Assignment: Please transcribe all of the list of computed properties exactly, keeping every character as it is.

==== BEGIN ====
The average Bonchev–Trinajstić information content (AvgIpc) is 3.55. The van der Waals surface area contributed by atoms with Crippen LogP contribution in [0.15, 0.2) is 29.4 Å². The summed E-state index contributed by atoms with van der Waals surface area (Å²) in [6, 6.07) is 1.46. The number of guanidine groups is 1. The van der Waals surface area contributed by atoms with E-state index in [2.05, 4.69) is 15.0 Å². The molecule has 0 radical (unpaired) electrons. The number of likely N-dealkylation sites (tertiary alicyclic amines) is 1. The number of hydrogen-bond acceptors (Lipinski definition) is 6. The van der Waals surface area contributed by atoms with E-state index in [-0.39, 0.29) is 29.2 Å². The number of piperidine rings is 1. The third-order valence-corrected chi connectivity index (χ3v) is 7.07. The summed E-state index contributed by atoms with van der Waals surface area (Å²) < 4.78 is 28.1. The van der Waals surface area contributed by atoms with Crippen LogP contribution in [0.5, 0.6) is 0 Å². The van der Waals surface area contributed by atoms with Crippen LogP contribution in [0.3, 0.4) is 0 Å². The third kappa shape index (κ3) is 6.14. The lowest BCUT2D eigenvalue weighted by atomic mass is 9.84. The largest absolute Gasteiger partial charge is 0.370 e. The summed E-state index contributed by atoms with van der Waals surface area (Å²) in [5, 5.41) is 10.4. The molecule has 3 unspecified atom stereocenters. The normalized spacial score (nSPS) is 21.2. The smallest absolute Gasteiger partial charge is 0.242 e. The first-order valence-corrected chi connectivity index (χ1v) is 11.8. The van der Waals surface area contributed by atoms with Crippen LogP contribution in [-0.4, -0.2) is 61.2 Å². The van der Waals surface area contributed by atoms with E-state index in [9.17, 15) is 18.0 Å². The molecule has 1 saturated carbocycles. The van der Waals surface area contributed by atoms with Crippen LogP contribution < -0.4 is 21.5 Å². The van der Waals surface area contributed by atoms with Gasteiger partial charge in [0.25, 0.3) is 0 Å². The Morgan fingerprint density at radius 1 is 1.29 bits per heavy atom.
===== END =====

The average Bonchev–Trinajstić information content (AvgIpc) is 3.55. The van der Waals surface area contributed by atoms with Crippen LogP contribution in [0.15, 0.2) is 29.4 Å². The summed E-state index contributed by atoms with van der Waals surface area (Å²) in [6, 6.07) is 1.46. The number of guanidine groups is 1. The van der Waals surface area contributed by atoms with E-state index in [2.05, 4.69) is 15.0 Å². The molecule has 0 radical (unpaired) electrons. The number of likely N-dealkylation sites (tertiary alicyclic amines) is 1. The number of hydrogen-bond acceptors (Lipinski definition) is 6. The van der Waals surface area contributed by atoms with E-state index in [-0.39, 0.29) is 29.2 Å². The number of piperidine rings is 1. The third-order valence-corrected chi connectivity index (χ3v) is 7.07. The summed E-state index contributed by atoms with van der Waals surface area (Å²) < 4.78 is 28.1. The van der Waals surface area contributed by atoms with Crippen LogP contribution in [0.5, 0.6) is 0 Å². The van der Waals surface area contributed by atoms with Crippen LogP contribution in [0.3, 0.4) is 0 Å². The third kappa shape index (κ3) is 6.14. The lowest BCUT2D eigenvalue weighted by atomic mass is 9.84. The largest absolute Gasteiger partial charge is 0.370 e. The summed E-state index contributed by atoms with van der Waals surface area (Å²) in [5, 5.41) is 10.4. The molecule has 3 unspecified atom stereocenters. The normalized spacial score (nSPS) is 21.2. The smallest absolute Gasteiger partial charge is 0.242 e. The first-order valence-corrected chi connectivity index (χ1v) is 11.8. The van der Waals surface area contributed by atoms with Crippen LogP contribution in [-0.4, -0.2) is 61.2 Å². The van der Waals surface area contributed by atoms with E-state index in [9.17, 15) is 18.0 Å². The molecule has 1 saturated carbocycles. The van der Waals surface area contributed by atoms with Crippen LogP contribution < -0.4 is 21.5 Å². The van der Waals surface area contributed by atoms with Gasteiger partial charge in [0.25, 0.3) is 0 Å². The Morgan fingerprint density at radius 1 is 1.29 bits per heavy atom.